Question Answer
True or False- The presence of atelectasis is an indication for directed cough. JM True
The inability of reluctance of a patient to change body positions is an indication of which bronchiopulmonary hygiene therapy? JM postural drainage
Name 3 chronic conditions that indicate the need for BPH therapy. JM Cystic Fibrosis, Bronchiectasis, & Chronic Bronchitis
What is the main indication for any BPH therapy? JM difficulty clearing secretions
Name 2 absolute contraindications for postural drainage. JM head/neck injury & active hemorrhage with hemodynamic instability
Would a person who is dehydrated with a poor cough be indicated for BPH therapy? JM Yes
Which BPH therapy could be indicated as part of a routine in patients with CF, bronchiectasis, chronic bronchitis, & spinal injury? JM directed cough
True or False Obtaining a sputum specimen for diagnostic analysis is not an indication of directed cough. Jm false
Name 2 contraindications for PEP. JM ear infection & active hemoptysis
Contraindications for BPH therapy include which of the following: A- recent meals B- hiccups C- depression D- vomiting JM A & D
Burns, wounds, & skin grafts are all contraindications of which BPH therapy? JM percussion/vibration
True or False Poor oxygenation associated with unilateral lung disease would be an indication for BPH therapy. JM True

Question Answer
Boiling point of Oxygen? -183C or -297F @ 1ATM
1 cubic foot of liquid O2 = ? 860 cubic feet of gaseous O2
1 cubic foot of gaseous O2 = ? 28.3L of gas
What is the cylinder volume ofE?G?H?K? E = 22 CU. FT.G = 187 CU. FT.H = 244 CU. FT.K = 275 CU. FT.
What are the colors and uses of medical gases?O2?CO2?He?N2?N2O?He/O2? O2 = Green – TherapyCO2 = Gray – LabHe = Brown – LabN2 = Black – LabN2O = Blue – AnesthesiaHe/O2 = Brown/Green – Therapy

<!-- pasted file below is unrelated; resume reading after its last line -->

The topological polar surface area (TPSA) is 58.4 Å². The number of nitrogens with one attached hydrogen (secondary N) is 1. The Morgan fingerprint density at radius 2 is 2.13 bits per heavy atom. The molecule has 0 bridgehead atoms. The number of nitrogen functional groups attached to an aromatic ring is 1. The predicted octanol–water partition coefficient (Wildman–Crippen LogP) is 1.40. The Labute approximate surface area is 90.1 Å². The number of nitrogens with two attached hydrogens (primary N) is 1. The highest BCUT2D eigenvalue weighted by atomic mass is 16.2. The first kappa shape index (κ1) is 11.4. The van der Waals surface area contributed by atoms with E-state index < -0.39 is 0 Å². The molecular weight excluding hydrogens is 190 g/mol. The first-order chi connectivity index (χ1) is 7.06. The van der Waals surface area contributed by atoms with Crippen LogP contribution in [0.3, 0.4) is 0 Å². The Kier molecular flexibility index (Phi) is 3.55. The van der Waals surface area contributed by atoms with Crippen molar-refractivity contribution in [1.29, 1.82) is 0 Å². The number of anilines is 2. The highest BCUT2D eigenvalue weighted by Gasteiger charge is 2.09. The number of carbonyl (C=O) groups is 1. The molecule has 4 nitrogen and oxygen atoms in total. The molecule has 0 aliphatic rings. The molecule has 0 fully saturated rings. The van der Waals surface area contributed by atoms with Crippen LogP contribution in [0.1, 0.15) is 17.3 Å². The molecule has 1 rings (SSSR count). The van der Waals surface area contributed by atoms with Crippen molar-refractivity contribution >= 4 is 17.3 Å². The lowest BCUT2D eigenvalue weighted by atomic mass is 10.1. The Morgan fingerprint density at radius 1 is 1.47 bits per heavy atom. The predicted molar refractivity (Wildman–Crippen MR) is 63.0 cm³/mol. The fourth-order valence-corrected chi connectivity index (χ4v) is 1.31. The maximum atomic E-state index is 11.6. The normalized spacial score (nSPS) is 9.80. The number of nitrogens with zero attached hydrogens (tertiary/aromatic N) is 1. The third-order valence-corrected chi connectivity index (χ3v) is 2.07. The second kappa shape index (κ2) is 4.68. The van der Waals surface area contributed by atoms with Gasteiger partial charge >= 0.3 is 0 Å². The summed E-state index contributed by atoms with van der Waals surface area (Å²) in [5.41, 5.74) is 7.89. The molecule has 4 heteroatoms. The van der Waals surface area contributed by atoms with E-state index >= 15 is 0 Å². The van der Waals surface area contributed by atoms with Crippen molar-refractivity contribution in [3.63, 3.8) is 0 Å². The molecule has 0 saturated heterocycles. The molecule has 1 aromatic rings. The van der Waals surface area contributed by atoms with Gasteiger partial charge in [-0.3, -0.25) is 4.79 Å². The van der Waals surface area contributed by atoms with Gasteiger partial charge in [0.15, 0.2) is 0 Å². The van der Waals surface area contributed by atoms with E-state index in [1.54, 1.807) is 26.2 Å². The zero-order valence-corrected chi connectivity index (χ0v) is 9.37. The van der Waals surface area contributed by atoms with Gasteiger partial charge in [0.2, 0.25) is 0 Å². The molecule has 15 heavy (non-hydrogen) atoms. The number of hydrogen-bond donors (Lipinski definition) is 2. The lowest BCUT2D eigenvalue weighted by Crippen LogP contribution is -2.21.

Organizations NFPA? Regulates storage and handling as well as central supply gas and piping systems
Organizations DOT? Regulates cylinder construction, testing and transport
Organizations CGA? Sets all saftely standards ASSS, PISS, DISS
Organizations FDA? Set medical gas purity standards
PISS (Pin Index Safety System) Yoke regulators of smaller cylinders E-AA
DISS (Diameter Index Safety System) Threaded male body to female inlet port, used in central piping and flowmeter outlets
ASSS (American Standard Safety System) Threaded outlet from the stem of large cylinders G,H,K to hex nut of regulator
Thorpe Tubes COMPENSATED, needle distal to float, float will jump upon insertion, read accurately with back pressure
Duraton of Flow Calculation PSIG times the Factor all divided by Flow
Cylinder Factor of E? G? H? E = .28, G = 2.41. H = 3.14
1 LB of liquid O2 converts to how many L gaseous O2? 344L
What are Oxygen concentrators? Electrically powered units that use mloecular sieves containing Zeolite to absorb N2, H2O, and CO2 from air. At ,6L/M, 92-97% delivered
Alveolar Equation PAO2 = FIO2(PB-H2O) – PaCO2/.8If FIO2>.60 eliminate /.8Quick and dirty – 7 x FIO2 – CO2
O2 – Hypoventilation Noted in COPD w/elevated PaCO2 and HCO3, develop hypoxic drive via peripheral chemoreceptors, as PaO2 above 60 mmHg, dive is diminished leading to hypoventilation
Absorption Atelectasis High FIO2> . 50 = Nitrogen washout of alveolar gas. With bronchial obstruction alveolar collapse(atelectasis) may occur as O2 is absorbed in the blood
Oxygen Toxicity Caused by elevated PIO2 = damage to lung tissue, increased free radical, edema and fibrosis
ROP – Retinoparthy of Prematurity Noted in babies, High PaO2> 80mmHg (American Academy of Pediatrics), leads to scarring and blindness
Goals of O2 Therapy 1. Treat Hypoxemia 2. Reduce WOB 3. Reduce myocardial workload as PVR is decreased
Indications for O2 Therapy 1. Documented Hypoxemia = PaO2 < 60mmHg and SaO2 < 90% 2. Suspected Hypoxemia from acute M/I and severe trauma
Clinical Manifestations of Hypoxemia Tachycardia, tachypnea, cyanosis, restlessness, confusion, pulmonary hypertention
Responsive Hypoxia Increase in PaO2 with FIO2 due to V/Q mismatch, use low or high flow O2 device
Refractory Hypoxemia PaO2 demonstrates minimum response with increase FIO2 due to shunting, use PEEP or CPAP to maintain constant airway pressure
Low Flow Systems – Under 15L/M Will not meet pt peak inspitory needs, nasal cannualas – 2-4L, transtracheal O2 cateter, Simple mask – 6-10L, Partial and Non-rebreather masks 12-15L